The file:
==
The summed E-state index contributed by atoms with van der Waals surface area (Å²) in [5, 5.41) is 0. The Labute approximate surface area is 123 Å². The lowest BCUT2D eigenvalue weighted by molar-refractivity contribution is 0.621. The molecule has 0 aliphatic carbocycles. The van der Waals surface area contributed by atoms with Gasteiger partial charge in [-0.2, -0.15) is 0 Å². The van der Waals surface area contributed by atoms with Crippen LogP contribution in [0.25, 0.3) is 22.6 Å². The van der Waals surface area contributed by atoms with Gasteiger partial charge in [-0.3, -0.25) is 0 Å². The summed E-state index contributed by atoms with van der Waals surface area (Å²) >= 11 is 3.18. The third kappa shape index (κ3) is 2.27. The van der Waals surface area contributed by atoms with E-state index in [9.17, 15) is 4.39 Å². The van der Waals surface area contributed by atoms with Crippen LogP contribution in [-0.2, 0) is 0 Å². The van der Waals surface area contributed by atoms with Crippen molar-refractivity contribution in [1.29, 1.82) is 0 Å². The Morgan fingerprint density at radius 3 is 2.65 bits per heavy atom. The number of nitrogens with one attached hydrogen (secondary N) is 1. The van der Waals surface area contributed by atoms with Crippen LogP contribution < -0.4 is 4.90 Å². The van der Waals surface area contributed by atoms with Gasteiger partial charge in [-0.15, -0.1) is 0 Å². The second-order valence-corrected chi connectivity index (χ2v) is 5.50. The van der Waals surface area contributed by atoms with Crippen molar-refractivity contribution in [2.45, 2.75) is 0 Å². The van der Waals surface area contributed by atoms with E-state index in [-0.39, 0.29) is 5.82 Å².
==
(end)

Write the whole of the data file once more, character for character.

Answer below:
The summed E-state index contributed by atoms with van der Waals surface area (Å²) in [5, 5.41) is 0. The Labute approximate surface area is 123 Å². The lowest BCUT2D eigenvalue weighted by molar-refractivity contribution is 0.621. The molecule has 0 aliphatic carbocycles. The van der Waals surface area contributed by atoms with Gasteiger partial charge in [-0.2, -0.15) is 0 Å². The van der Waals surface area contributed by atoms with Crippen LogP contribution in [0.25, 0.3) is 22.6 Å². The van der Waals surface area contributed by atoms with Gasteiger partial charge in [-0.3, -0.25) is 0 Å². The summed E-state index contributed by atoms with van der Waals surface area (Å²) >= 11 is 3.18. The third kappa shape index (κ3) is 2.27. The van der Waals surface area contributed by atoms with E-state index in [9.17, 15) is 4.39 Å². The van der Waals surface area contributed by atoms with Crippen LogP contribution in [-0.2, 0) is 0 Å². The van der Waals surface area contributed by atoms with Crippen molar-refractivity contribution in [1.29, 1.82) is 0 Å². The Morgan fingerprint density at radius 3 is 2.65 bits per heavy atom. The number of nitrogens with one attached hydrogen (secondary N) is 1. The van der Waals surface area contributed by atoms with Crippen LogP contribution < -0.4 is 4.90 Å². The van der Waals surface area contributed by atoms with Gasteiger partial charge in [-0.15, -0.1) is 0 Å². The second-order valence-corrected chi connectivity index (χ2v) is 5.50. The van der Waals surface area contributed by atoms with Crippen molar-refractivity contribution in [2.45, 2.75) is 0 Å². The van der Waals surface area contributed by atoms with E-state index in [-0.39, 0.29) is 5.82 Å².